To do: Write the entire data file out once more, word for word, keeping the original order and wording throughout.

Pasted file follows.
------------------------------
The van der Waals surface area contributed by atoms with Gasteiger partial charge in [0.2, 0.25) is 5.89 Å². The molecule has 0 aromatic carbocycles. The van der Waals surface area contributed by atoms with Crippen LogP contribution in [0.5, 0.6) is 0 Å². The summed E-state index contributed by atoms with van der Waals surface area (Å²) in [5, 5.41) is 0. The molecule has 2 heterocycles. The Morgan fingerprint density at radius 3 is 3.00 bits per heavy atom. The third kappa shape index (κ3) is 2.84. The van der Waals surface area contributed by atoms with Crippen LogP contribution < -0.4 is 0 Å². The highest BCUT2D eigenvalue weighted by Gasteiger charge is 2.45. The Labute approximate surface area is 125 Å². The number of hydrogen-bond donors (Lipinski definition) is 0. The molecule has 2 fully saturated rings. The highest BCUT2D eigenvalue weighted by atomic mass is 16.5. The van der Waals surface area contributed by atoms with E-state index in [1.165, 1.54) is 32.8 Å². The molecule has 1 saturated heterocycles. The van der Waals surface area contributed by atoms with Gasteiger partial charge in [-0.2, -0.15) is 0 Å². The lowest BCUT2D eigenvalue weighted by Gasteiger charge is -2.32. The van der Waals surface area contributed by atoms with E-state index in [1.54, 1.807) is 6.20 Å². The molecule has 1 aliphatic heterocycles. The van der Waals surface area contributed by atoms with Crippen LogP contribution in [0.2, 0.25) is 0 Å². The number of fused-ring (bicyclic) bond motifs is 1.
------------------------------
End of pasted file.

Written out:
The van der Waals surface area contributed by atoms with Gasteiger partial charge in [0.2, 0.25) is 5.89 Å². The molecule has 0 aromatic carbocycles. The van der Waals surface area contributed by atoms with Crippen LogP contribution in [0.5, 0.6) is 0 Å². The summed E-state index contributed by atoms with van der Waals surface area (Å²) in [5, 5.41) is 0. The molecule has 2 heterocycles. The Morgan fingerprint density at radius 3 is 3.00 bits per heavy atom. The third kappa shape index (κ3) is 2.84. The van der Waals surface area contributed by atoms with Crippen LogP contribution < -0.4 is 0 Å². The highest BCUT2D eigenvalue weighted by Gasteiger charge is 2.45. The Labute approximate surface area is 125 Å². The number of hydrogen-bond donors (Lipinski definition) is 0. The molecule has 2 fully saturated rings. The highest BCUT2D eigenvalue weighted by atomic mass is 16.5. The van der Waals surface area contributed by atoms with E-state index in [1.165, 1.54) is 32.8 Å². The molecule has 1 saturated heterocycles. The van der Waals surface area contributed by atoms with Gasteiger partial charge in [-0.2, -0.15) is 0 Å². The lowest BCUT2D eigenvalue weighted by Gasteiger charge is -2.32. The van der Waals surface area contributed by atoms with E-state index in [1.54, 1.807) is 6.20 Å². The molecule has 1 aliphatic heterocycles. The van der Waals surface area contributed by atoms with Crippen LogP contribution in [0.2, 0.25) is 0 Å². The number of fused-ring (bicyclic) bond motifs is 1.